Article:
Date of Award

Fall 12-4-2019

Level of Access Assigned by Author

Open-Access Thesis

Degree Name

Doctor of Philosophy (PhD)


Forest Resources


Mehdi Tajvidi

Second Committee Member

Douglas J. Gardner

Third Committee Member

Douglas W. Bousfield

Additional Committee Members

William M. Gramlich

Stephen M. Shaler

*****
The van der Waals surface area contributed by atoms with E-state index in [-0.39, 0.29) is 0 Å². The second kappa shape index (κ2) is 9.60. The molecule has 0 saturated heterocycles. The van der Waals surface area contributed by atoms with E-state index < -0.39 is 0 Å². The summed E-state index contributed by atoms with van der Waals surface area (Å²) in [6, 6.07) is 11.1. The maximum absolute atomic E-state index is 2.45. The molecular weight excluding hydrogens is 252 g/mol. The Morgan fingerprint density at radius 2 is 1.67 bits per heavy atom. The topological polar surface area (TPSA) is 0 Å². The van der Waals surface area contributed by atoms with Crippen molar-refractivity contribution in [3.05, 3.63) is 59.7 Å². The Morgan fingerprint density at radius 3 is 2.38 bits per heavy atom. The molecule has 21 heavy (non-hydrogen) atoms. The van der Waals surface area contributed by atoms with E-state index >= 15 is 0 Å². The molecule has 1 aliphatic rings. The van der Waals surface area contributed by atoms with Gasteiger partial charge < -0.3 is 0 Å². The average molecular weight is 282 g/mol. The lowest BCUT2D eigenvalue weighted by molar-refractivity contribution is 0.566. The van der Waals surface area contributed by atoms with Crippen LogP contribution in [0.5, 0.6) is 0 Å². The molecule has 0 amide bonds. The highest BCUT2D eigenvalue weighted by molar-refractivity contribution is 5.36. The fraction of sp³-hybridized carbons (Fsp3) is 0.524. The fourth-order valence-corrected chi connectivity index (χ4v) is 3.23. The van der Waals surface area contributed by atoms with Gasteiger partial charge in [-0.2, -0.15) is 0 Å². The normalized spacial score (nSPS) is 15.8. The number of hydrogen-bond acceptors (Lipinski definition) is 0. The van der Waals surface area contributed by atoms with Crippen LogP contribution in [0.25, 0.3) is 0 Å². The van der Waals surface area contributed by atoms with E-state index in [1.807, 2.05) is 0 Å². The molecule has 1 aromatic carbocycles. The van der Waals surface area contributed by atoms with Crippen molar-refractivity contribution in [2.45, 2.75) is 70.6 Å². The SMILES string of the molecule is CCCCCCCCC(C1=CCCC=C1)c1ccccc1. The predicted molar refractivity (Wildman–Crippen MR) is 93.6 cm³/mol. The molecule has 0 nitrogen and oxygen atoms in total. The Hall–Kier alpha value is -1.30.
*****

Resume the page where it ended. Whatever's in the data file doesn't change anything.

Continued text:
A novel application of cellulose nanofibrils (CNF) as a binding agent is proposed. In this work the utilization of CNF as a complete replacement for the conventional resin-adhesives in the formulation of particleboard (PB) was evaluated. PB panels with varying CNF contents and target densities were produced using a two-step (i.e. cold and hot) pressing process. For initial evaluation, the mechanical and physical properties of the manufactured panels were determined. The need to remove a considerable amount of water from the wood particle (WP)-CNF mixture during cold pressing, motivated the study of the furnish dewatering behavior. Dewatering was assessed through pressure filtration tests, centrifugation, and characterization of hard-to-remove (HR) water. Expressions to predict the dewatering behavior were compared to the results. In search of a cost-effective alternative to the highly refined (90% fines) CNF for the particleboard manufacture, lignin-containing CNF (LCNF) was produced at different fines fractions ranging from 50% to 100%, from recycled old corrugated containers (OCC) as a low-cost precursor. Comparisons of morphology, surface characteristics, turbidity, transparency, tensile and binding properties of the produced LCNF to the CNF at different levels of fines% were made. To investigate the feasibility of producing PB panels with LCNF, a selection of LCNF materials with various fines contents (i.e. 50, 70, 80, and 90%) were used to make the PB panels with the same processing parameters employed to make CNF-bonded PB panels and the physico-mechanical properties of the resulting LCNF-bonded panels were determined. It was found that LCNF 70% is the optimal binder formulation for PB manufacture both technically and economically.

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